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May 21, 2007 11:13 AM

A great Savennières, plus a poetic description.

I highly enjoyed drinking the 2004 Joly's Clos de la Coulée de Serrant and at the same time reading it's description in the 2007 Guide Hachette.

Following passage Copyright 2006 by Hachette Livre, Paris.

"Le fleuron de la propriété de Nicolas Joly: une petite enclave soumise directement au mésoclimat de la Loire, plantée au XII ème siècle par cet "ordre vigneron" que constituèrent les cisterciens, et dont les vins furent célébrés par Louis XI, Louis XIV, puis par l'impératrice Joséphine. Sur les pentes éscarpées de la Coulée de Serrant, nul tracteur n' accède: tout est fait à la main d'homme, aidé à l'occasion par son meilleur ami, et selon les principes de la biodynamie. Au chai, la recherche d'un vin authentique: ni levures exogènes, ni débourbage, ni collage, ni passage au froid, très peu de bois neuf. Pour un 2004 jaune d'or intense, aux arômes puissants d'abricot sec, de prune cuite et de fruits macérés à l'alcool. À la fois majestueuse et délicate, la très belle bouche semble avoir capté la douce luminosité des bords de Loire."

My translation ( weak, with significant loss of flavor ) :

The crown-jewel of Nicolas Joly's properties: a small enclave, directly subjected to the Loire's micro climate, planted in the 12th century by that "wine growing order" constituted by the Cistercian monks, whose wines were celebrated by Louis XI, Louis XIV and the empress Josephine. No tractors on the steep slopes of the Coulée de Serrant: everything is done by hand, with the eventual help of dogs, and following the principles of biodynamic. At the winery, the search for an authentic wine: no foreign yeasts, no debourbage (1), no fining, no filtration, very little new wood. Producing a 2004 of an intense golden yellow, powerful aromas of dry apricot, stewed prunes and fruits macerated in alcohol. At the same time majestic and delicate, its beautiful mouth feel seems to have captured the suave luminosity of the Loire's shores.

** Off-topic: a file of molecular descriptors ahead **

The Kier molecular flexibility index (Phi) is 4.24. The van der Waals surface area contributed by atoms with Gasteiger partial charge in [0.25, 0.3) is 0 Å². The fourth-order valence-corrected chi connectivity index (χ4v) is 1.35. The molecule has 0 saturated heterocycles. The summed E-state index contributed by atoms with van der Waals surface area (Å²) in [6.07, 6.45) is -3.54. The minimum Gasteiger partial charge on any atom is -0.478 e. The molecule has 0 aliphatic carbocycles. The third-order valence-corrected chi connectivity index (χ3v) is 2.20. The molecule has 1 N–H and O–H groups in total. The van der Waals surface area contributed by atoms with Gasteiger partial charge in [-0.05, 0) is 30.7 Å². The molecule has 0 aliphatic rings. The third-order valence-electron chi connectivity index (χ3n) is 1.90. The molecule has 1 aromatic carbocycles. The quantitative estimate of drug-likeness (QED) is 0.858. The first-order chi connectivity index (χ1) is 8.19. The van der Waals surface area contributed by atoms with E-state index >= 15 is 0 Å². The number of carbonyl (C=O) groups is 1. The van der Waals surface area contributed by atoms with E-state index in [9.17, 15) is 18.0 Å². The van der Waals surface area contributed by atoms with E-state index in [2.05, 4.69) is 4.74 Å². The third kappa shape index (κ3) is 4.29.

(1) The process of allowing white wine must to settle prior to racking off the wine, thereby reducing the need for fining or filtration.

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  1. "everything is done by hand, with the eventual help of dogs"

    Dogs??? Pourquoi?

    5 Replies
    1. re: Vinny Barbaresco

      Yeah, sounds weird.

      Probably the only dog around it's me. See picture in the link below...

      1. re: RicRios

        The paragraph doesn't actually specify a dog -- it just says the wine is "helped along by man's best friend." Maybe a Frenchman's best friend is a plow-horse?

        I like Savennieres, but I haven't tried this one. Are their tasting notes accurate?

        1. re: oolah

          I take most tasting notes with a grain of salt... I have tried Joly's wines on several occasions with mixed results; some have been a sheer delight and others have been downright puzzling; I haven't tasted to the 2004 Joly, so I can't comment on this particualr wine. I can say that the wines of Savennieres are definitely not about fruit (not always a bad thing), they are about structure and minerality and IMO are best enjoyed with a few to several years of bottle age. I will go on to add that IMO, 2004 is quite a favorable year for Loire Valley white wines.

      2. re: Vinny Barbaresco

        *"everything is done by hand, with the eventual help of dogs"

        Dogs??? Pourquoi?*

        lol. it's just kind of the winegrowers' expression of a barn-raising.
        "dog" is "chien" and the french don't really have an idiomatic equivalent to "man's best friend."

        with some age, joly's wines are stunning. in youth, they can be awkward and a bit clumsy, still searching for definition of self. yet with time they even out to deep grace, with aromas like wet river stones and honeysuckle. glorious.

        1. re: hotoynoodle

          Dogs. Yeah, I'll have to die & resuscitate under a different avatar. Obviously a doggy one, they seem to be all the rage.